Okay, I need to get something off my chest: All these “beat sheets” of mine really aren’t beat sheets. While they certainly contain beats, and in a broad sense of the term, are…uh, beat sheets, they’re really much more than that. I like to think of them as Story Maps.

Written analysis of film is a crucial step for any screenwriter. I’ve found no better way to learn the craft than breaking down my favorite films and discovering what makes them tick. If you’ve never completed analysis of a film and/or screenplay, I recommend using this method with your favorites. Get detailed. Put in the hours. You’ll be glad you did.

The beat sheets in this section of SHT are based on Daniel P. Calvisi’s Story Maps: How to Write a GREAT Screenplay. After reading a great number of books on screenwriting, Dan’s Story Maps method helped bring it all together. With thorough commentary on concept and theme, his structure paradigm is easy to understand and apply. Story Maps is an insightful look at the craft of screenwriting, a must read for the aspiring screenwriter.

About the book:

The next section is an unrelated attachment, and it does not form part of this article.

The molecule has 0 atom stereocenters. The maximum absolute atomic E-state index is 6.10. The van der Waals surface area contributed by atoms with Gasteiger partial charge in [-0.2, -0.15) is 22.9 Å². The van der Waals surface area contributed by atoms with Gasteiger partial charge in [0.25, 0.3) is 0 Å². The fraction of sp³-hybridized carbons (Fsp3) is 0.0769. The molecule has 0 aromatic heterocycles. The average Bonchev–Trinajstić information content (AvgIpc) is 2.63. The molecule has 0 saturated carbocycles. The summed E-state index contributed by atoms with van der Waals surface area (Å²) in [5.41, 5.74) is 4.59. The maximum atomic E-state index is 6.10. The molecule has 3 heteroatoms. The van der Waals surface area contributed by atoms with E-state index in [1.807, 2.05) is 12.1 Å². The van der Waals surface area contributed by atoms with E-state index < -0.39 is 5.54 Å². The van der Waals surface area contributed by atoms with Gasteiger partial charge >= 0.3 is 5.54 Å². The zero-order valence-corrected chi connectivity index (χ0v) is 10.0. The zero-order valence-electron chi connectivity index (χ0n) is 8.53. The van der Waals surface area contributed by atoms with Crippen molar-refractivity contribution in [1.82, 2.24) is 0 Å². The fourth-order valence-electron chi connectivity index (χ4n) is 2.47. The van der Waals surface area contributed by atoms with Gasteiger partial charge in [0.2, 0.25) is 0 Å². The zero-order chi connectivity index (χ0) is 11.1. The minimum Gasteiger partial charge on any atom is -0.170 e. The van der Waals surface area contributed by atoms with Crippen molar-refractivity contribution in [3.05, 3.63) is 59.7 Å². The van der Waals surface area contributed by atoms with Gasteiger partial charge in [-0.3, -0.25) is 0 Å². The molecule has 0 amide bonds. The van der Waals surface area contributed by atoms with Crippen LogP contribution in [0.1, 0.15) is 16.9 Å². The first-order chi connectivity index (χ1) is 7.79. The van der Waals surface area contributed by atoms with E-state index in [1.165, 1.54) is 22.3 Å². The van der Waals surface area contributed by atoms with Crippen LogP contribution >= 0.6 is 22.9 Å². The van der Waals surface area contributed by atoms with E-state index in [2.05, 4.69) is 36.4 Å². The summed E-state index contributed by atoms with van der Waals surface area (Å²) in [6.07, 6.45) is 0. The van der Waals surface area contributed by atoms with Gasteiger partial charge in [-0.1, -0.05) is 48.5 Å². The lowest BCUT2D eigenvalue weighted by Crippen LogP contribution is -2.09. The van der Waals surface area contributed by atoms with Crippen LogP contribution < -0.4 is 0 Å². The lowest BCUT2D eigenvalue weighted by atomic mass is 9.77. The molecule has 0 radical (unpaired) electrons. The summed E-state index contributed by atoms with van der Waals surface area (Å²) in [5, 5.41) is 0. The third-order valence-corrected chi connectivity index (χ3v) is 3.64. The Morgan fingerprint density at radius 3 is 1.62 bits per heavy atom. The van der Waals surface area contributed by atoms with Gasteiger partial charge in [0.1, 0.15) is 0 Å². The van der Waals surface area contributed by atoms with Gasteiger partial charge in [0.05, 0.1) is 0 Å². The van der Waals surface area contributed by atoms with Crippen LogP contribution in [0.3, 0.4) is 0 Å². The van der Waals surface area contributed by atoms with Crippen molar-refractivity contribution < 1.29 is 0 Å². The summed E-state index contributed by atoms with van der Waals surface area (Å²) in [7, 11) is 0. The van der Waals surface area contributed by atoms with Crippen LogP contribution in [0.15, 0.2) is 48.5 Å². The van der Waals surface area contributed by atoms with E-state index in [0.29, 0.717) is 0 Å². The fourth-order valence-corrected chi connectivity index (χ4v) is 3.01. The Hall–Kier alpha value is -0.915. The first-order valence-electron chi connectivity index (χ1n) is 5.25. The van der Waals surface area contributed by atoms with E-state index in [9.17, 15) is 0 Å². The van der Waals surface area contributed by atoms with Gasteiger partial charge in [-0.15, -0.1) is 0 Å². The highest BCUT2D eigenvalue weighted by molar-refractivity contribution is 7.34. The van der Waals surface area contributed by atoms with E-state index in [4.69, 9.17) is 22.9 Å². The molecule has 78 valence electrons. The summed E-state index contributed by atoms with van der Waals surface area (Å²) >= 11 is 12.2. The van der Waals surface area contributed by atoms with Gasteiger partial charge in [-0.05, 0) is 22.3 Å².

Daniel P. Calvisi's Story MapsLearn the secrets to writing a GREAT screenplay from a major movie studio Story Analyst who will show you how to BLOW AWAY THE READER! Master the structure and principles used by 95% of commercial movies by studying detailed breakdowns, or “Story Maps,” of several recent hit movies in all different genres, including The Dark Knight, The Wrestler, How to Lose a Guy in 10 Days, Drag Me To Hell and the classics As Good As It Gets and Sunset Boulevard.

The book cites examples from hundreds of films, several television series and includes samples from actual produced screenplays to show you HOW TO DO IT. The book provides detailed lessons on format, capturing voice and tone on the script page and developing great characters with powerful dialogue.

You can purchase Dan’s book from Amazon.com or the iTunes Store.

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